2.Are the characters believable and appealing to you? ANSWER: of course it does because the main character seems like he is just an ordinary kid sucked into the world of heroes which is a kids favourite dream!

3.Does the music suit the sequence? ANSWER: Yes, its bouncy and catchy and pulls me in; I cant take my eyes off it!

4.Does the font seem comic book like and is this something that captures your attention? ANSWER: Yes I think its almost like you're looking at a comic but someones reading it to you. Its very believable.

5.Do the colours suit the genre of the programme? ANSWER: I agree that it does suit the genre as it is hero adventure so the colours are bright and has a variety. Plus when it gets the villain, the colours are dark and evil which fits in

6. Are there programmes of a similar nature on TV at the moment? ANSWER: Probably, however the storyline is understandable and simple

7.Does the villain Maxx Millain appear evil/scary enough? ANSWER: Yes the colours are dark and evil whilst the costume itself is scary, almost like a thug or robber

8.Does this action/fantasy genre appeal to you? ANSWER: Yes it makes me want to watch it and it looks fun

9.Does the trailer contain enough background information about the programme to interest you? Yes its very to the point and gives enough information without complicating it

I'm extremely pleased with this feedback, it proves we have successfully targeted our target market. We have been able to pull the audience in and make it interesting. They understand the conflicting ideas of the hero and villain and have also gathered this through the colour schemes we have used.

Question 2 - How effective is the combination of your main product and ancillary texts?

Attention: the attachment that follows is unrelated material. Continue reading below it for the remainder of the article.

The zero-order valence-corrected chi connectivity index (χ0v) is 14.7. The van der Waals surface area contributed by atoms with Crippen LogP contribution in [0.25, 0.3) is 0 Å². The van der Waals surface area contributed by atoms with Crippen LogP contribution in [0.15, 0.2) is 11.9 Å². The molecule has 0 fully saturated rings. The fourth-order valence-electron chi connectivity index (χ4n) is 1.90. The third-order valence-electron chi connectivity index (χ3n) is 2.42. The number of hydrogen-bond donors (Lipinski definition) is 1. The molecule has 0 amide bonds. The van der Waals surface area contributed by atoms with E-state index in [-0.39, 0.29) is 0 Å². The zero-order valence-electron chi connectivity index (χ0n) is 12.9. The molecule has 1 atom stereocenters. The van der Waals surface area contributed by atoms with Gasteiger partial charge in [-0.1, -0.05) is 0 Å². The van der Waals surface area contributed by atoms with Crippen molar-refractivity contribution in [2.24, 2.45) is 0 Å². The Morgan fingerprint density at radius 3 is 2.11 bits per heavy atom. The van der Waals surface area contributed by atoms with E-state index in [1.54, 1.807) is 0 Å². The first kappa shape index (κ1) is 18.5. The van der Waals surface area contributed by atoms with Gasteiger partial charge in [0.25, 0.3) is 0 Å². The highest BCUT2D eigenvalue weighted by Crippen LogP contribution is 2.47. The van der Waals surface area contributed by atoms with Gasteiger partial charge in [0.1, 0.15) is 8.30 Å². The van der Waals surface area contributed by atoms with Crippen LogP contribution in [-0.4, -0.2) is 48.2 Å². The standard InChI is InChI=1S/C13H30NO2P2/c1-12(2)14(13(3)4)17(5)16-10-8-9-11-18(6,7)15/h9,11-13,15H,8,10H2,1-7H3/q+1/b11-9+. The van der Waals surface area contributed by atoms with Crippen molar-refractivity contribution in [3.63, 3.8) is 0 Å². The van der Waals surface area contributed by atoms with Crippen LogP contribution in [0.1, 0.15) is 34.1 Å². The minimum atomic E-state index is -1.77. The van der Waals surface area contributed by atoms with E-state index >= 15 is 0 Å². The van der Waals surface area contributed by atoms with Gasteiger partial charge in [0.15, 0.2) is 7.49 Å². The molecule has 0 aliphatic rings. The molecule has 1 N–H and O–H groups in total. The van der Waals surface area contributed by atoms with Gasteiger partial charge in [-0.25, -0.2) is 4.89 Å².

For the ancillary tasks I wanted to stay as redundant as possible. As the audience are 9-14 I needed them to understand the texts, and relate with them.

To recognise the texts I decided to use the same colour scheme and fonts, giving it a "house style" Using red, blue and yellow the audience may recognise this on a shelf and relate it to the show. I also used the main character 'Tom Nero' on the front of both of the ancillary tasks so if the audience didn't already recognise it from the colour scheme and fonts they would recognise the main character.

I didn't want the DVD cover to be the exact same as the magazine style wise...I wanted to incorporate the Tom Nero font though so that it was recognised. I decided to use the background off one of the clips in the title sequence where he says "by night I'm Tom Nero, the superhero" and the background changes to stars. We thought this was quite a 'comicy' look, so I thought it would be appropriate to base the DVD design around that.

Even for children who may have never seen the show, I wanted to make it look interesting and stand out, I made the outside of the characters glow so it looks like they stand out from the cover. You can clearly see its about a normal boy who's a superhero that's why I put them back to back.

I think it relates to the show and is an effective DVD cover which looks professional and attracts the right target audience

For the magazine I kept with the 'house style'. After doing research into children's magazines I decided to keep it childlike and makes sure I gave freebies and 'insider knowledge' to attract toe audience.

The combination of all these texts definitely shows a 'house style' It uses the same fonts, colours, pictures and comic styles. I think this was definitely necessary for our young target audience. Looking at the Title sequence, magazine and DVD I think that they all relate nicely to eachother and you can clearly see the link. I think our target audience will appreciate the DVD being slightly different as its exciting and a change, but as it is still the same font and 'Tom Nero' logo its still recognisable.

Question 1 – In what ways does your media product use, develop or challenge forms and conventions of real media products?